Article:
Charmaine Gordon writes books about women who Survive and Thrive. Her motto is take one step and then another to leave your past behind and begin again. Six books and several short stories in three years, she’s always at work on the next story. The books include To Be Continued, Starting Over, Now What?, Reconstructing Charlie, Sin of Omission and The Catch, and her series of Mature Romances, The Beginning…Not the End, including the stand alone novellas, She Didn’t Say No and Farewell, Hello and her most recent series, River’s Edge Stories where the town motto is Kindness to Strangers.

“I didn’t realize at the time while working as an actor in NYC, I’d become a sponge soaking up dialogue, setting, and stage directions. I learned many tools of writing during the years watching directors like Mike Nichols and actors including Harrison Ford, Anthony Hopkins, and Billy Crystal. And would you believe, I was Geraldine Ferraro’s stand-in leg model, my first job giving me entrée into all the Unions needed to work. When the sweet time ended, I began another career and creative juices flowed.”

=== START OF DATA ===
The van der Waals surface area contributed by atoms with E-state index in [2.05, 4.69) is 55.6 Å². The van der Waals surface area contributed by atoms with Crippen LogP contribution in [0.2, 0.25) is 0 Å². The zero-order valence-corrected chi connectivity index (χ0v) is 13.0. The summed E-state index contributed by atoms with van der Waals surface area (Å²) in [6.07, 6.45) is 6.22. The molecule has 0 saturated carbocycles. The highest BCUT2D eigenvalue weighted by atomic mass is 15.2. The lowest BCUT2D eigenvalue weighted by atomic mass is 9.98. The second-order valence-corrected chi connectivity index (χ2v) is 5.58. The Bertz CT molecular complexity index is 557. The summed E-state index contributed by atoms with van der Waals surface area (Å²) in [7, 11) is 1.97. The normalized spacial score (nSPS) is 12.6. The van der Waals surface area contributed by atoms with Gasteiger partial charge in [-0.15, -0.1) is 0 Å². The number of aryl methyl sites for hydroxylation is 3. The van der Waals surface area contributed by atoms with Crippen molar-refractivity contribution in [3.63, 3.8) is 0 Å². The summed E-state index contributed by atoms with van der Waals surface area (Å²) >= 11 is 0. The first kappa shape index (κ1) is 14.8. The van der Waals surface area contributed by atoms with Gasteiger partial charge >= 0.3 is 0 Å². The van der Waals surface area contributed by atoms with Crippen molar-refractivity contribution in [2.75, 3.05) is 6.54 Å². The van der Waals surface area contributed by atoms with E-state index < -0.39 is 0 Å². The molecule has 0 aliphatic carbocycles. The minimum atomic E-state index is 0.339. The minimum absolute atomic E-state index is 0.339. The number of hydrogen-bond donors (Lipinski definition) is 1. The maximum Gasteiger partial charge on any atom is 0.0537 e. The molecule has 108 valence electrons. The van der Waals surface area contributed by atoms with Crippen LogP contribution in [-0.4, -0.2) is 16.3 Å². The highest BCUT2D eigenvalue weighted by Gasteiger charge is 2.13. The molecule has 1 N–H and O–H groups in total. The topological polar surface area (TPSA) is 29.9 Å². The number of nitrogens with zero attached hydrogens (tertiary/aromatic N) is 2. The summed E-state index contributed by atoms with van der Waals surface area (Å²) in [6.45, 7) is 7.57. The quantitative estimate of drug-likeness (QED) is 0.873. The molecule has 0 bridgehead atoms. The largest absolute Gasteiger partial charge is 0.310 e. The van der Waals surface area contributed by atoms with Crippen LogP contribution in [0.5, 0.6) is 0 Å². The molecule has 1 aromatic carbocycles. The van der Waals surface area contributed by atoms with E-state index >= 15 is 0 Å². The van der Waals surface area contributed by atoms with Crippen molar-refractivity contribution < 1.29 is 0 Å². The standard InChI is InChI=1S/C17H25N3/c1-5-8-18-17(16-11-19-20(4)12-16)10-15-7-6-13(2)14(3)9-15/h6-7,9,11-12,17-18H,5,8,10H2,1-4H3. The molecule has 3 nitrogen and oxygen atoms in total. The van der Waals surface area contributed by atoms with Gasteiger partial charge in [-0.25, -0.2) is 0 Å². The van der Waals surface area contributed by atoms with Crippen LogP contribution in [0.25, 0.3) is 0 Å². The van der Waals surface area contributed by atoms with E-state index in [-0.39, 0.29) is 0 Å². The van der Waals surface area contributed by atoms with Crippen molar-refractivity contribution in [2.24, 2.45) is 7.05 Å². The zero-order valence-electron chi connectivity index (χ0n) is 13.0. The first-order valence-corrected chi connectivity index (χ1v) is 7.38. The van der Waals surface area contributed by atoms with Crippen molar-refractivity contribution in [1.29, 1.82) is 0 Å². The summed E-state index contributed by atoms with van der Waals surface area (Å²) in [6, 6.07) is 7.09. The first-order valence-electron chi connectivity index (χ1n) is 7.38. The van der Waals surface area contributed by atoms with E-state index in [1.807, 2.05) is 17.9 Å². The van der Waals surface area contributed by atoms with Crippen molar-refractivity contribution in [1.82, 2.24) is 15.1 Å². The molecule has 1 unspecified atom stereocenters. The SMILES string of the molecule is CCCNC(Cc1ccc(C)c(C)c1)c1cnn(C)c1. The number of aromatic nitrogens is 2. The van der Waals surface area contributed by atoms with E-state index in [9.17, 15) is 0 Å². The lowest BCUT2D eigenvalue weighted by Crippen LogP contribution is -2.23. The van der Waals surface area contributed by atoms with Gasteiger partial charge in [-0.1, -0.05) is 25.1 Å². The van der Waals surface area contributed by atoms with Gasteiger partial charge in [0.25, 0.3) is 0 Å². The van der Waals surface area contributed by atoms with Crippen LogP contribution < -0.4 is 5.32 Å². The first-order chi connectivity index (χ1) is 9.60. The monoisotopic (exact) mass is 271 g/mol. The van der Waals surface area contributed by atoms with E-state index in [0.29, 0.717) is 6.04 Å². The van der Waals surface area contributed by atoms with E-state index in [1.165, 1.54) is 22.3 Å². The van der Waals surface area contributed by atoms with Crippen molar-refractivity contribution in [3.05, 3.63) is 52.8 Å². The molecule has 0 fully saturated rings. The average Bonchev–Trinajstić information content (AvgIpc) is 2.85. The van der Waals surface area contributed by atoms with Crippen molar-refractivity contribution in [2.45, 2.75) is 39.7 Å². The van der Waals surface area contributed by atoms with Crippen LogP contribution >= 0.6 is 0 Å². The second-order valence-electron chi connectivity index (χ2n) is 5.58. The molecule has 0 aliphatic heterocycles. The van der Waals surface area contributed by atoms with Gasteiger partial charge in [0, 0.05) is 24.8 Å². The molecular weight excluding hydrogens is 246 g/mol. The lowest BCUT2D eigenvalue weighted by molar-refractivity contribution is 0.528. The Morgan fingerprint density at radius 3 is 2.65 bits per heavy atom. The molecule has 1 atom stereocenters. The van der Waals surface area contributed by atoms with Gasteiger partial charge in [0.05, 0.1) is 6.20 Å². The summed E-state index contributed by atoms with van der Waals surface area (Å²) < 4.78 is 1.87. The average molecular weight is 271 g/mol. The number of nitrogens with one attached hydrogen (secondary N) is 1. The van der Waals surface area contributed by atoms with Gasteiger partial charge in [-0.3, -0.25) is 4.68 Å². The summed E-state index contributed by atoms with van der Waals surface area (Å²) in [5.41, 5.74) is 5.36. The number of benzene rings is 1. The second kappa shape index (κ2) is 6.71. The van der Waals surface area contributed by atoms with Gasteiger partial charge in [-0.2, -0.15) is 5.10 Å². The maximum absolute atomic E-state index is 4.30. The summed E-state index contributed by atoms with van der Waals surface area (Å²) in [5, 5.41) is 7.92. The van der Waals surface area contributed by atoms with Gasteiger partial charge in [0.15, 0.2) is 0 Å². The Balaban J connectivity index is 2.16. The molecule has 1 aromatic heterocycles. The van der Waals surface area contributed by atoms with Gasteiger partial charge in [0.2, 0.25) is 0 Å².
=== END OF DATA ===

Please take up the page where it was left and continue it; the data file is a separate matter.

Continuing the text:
Where to find Charmaine…
Facebook
Twitter
Website

Purchase on Amazon

A rainbow of roses

sb2015_198I don’t consciously try to put something about myself in my books, but in my upcoming contemporary romance release, Her Greatest Risk, the heroine does share my taste in roses – yellow is our fave.

Yellow happens to be my favorite color, so I suppose that I like yellow roses is no surprise. To me, they are the cheeriest of roses – and flowers in general. Summer is my favorite season. I love bright, sunny days. And yellow is the color of sunshine! (Yeah, I think there’s a pattern.)

When I decided that Jennifer should prefer yellow roses also, it got me to thinking about the official “meaning” of various rose colors, so I did a little research. Compiled from a number of online sources, the general consensus seems to be: